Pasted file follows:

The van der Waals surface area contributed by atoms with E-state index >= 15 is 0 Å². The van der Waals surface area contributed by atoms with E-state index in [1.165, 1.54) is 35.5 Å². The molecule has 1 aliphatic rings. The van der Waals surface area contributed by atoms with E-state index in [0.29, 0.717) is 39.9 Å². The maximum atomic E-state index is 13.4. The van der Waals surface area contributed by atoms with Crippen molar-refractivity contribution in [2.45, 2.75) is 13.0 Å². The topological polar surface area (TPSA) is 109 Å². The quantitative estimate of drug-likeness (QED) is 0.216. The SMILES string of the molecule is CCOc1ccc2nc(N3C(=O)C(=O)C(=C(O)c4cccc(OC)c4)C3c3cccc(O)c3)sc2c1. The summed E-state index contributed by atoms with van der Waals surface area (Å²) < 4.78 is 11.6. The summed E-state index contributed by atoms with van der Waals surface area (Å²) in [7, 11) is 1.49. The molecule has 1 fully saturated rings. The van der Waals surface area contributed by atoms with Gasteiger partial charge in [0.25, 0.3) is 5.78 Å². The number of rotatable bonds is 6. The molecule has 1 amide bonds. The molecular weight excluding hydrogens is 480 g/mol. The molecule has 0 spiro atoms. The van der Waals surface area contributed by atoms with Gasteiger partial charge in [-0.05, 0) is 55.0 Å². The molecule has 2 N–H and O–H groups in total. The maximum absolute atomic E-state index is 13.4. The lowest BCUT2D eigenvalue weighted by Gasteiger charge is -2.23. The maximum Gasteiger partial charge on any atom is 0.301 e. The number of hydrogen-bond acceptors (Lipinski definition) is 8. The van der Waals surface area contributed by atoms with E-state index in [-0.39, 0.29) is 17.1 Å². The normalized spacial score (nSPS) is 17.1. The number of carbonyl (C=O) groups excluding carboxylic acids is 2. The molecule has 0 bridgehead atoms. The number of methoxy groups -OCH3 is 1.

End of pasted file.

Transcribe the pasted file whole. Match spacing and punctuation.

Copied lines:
The van der Waals surface area contributed by atoms with E-state index >= 15 is 0 Å². The van der Waals surface area contributed by atoms with E-state index in [1.165, 1.54) is 35.5 Å². The molecule has 1 aliphatic rings. The van der Waals surface area contributed by atoms with E-state index in [0.29, 0.717) is 39.9 Å². The maximum atomic E-state index is 13.4. The van der Waals surface area contributed by atoms with Crippen molar-refractivity contribution in [2.45, 2.75) is 13.0 Å². The topological polar surface area (TPSA) is 109 Å². The quantitative estimate of drug-likeness (QED) is 0.216. The SMILES string of the molecule is CCOc1ccc2nc(N3C(=O)C(=O)C(=C(O)c4cccc(OC)c4)C3c3cccc(O)c3)sc2c1. The summed E-state index contributed by atoms with van der Waals surface area (Å²) < 4.78 is 11.6. The summed E-state index contributed by atoms with van der Waals surface area (Å²) in [7, 11) is 1.49. The molecule has 1 fully saturated rings. The van der Waals surface area contributed by atoms with Gasteiger partial charge in [0.25, 0.3) is 5.78 Å². The number of rotatable bonds is 6. The molecule has 1 amide bonds. The molecular weight excluding hydrogens is 480 g/mol. The molecule has 0 spiro atoms. The van der Waals surface area contributed by atoms with Gasteiger partial charge in [-0.05, 0) is 55.0 Å². The molecule has 2 N–H and O–H groups in total. The maximum absolute atomic E-state index is 13.4. The lowest BCUT2D eigenvalue weighted by Gasteiger charge is -2.23. The maximum Gasteiger partial charge on any atom is 0.301 e. The number of hydrogen-bond acceptors (Lipinski definition) is 8. The van der Waals surface area contributed by atoms with E-state index in [-0.39, 0.29) is 17.1 Å². The normalized spacial score (nSPS) is 17.1. The number of carbonyl (C=O) groups excluding carboxylic acids is 2. The molecule has 0 bridgehead atoms. The number of methoxy groups -OCH3 is 1.